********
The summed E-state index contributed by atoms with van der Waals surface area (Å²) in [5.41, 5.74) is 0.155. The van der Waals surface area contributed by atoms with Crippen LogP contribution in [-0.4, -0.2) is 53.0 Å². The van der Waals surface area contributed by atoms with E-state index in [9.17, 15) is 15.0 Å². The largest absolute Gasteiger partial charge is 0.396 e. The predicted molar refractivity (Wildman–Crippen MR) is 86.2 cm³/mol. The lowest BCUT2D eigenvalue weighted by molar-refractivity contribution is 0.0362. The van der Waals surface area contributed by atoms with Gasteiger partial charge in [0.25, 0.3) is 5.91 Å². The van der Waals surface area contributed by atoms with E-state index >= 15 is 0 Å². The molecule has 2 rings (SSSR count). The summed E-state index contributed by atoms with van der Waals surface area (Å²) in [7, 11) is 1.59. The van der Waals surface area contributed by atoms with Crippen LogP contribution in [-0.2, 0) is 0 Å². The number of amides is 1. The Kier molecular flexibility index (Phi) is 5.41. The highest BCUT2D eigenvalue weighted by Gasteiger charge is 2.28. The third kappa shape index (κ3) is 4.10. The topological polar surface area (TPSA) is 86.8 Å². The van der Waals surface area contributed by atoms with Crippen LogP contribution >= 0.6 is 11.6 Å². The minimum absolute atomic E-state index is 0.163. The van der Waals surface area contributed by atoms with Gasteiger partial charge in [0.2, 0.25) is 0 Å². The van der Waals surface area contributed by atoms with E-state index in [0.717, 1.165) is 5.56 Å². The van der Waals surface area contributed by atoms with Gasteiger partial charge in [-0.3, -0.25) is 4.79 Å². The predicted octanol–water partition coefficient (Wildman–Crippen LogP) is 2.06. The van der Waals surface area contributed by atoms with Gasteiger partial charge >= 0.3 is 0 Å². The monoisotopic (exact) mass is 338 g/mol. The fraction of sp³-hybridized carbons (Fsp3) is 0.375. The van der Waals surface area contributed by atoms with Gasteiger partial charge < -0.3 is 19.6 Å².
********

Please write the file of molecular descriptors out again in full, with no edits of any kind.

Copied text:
The summed E-state index contributed by atoms with van der Waals surface area (Å²) in [5.41, 5.74) is 0.155. The van der Waals surface area contributed by atoms with Crippen LogP contribution in [-0.4, -0.2) is 53.0 Å². The van der Waals surface area contributed by atoms with E-state index in [9.17, 15) is 15.0 Å². The largest absolute Gasteiger partial charge is 0.396 e. The predicted molar refractivity (Wildman–Crippen MR) is 86.2 cm³/mol. The lowest BCUT2D eigenvalue weighted by molar-refractivity contribution is 0.0362. The van der Waals surface area contributed by atoms with Gasteiger partial charge in [0.25, 0.3) is 5.91 Å². The van der Waals surface area contributed by atoms with E-state index >= 15 is 0 Å². The molecule has 2 rings (SSSR count). The summed E-state index contributed by atoms with van der Waals surface area (Å²) in [7, 11) is 1.59. The van der Waals surface area contributed by atoms with Crippen LogP contribution in [-0.2, 0) is 0 Å². The number of amides is 1. The Kier molecular flexibility index (Phi) is 5.41. The highest BCUT2D eigenvalue weighted by Gasteiger charge is 2.28. The third kappa shape index (κ3) is 4.10. The topological polar surface area (TPSA) is 86.8 Å². The van der Waals surface area contributed by atoms with Crippen LogP contribution >= 0.6 is 11.6 Å². The minimum absolute atomic E-state index is 0.163. The van der Waals surface area contributed by atoms with Gasteiger partial charge in [0.2, 0.25) is 0 Å². The van der Waals surface area contributed by atoms with E-state index in [0.717, 1.165) is 5.56 Å². The van der Waals surface area contributed by atoms with Gasteiger partial charge in [-0.3, -0.25) is 4.79 Å². The predicted octanol–water partition coefficient (Wildman–Crippen LogP) is 2.06. The van der Waals surface area contributed by atoms with Gasteiger partial charge >= 0.3 is 0 Å². The monoisotopic (exact) mass is 338 g/mol. The fraction of sp³-hybridized carbons (Fsp3) is 0.375. The van der Waals surface area contributed by atoms with Gasteiger partial charge < -0.3 is 19.6 Å².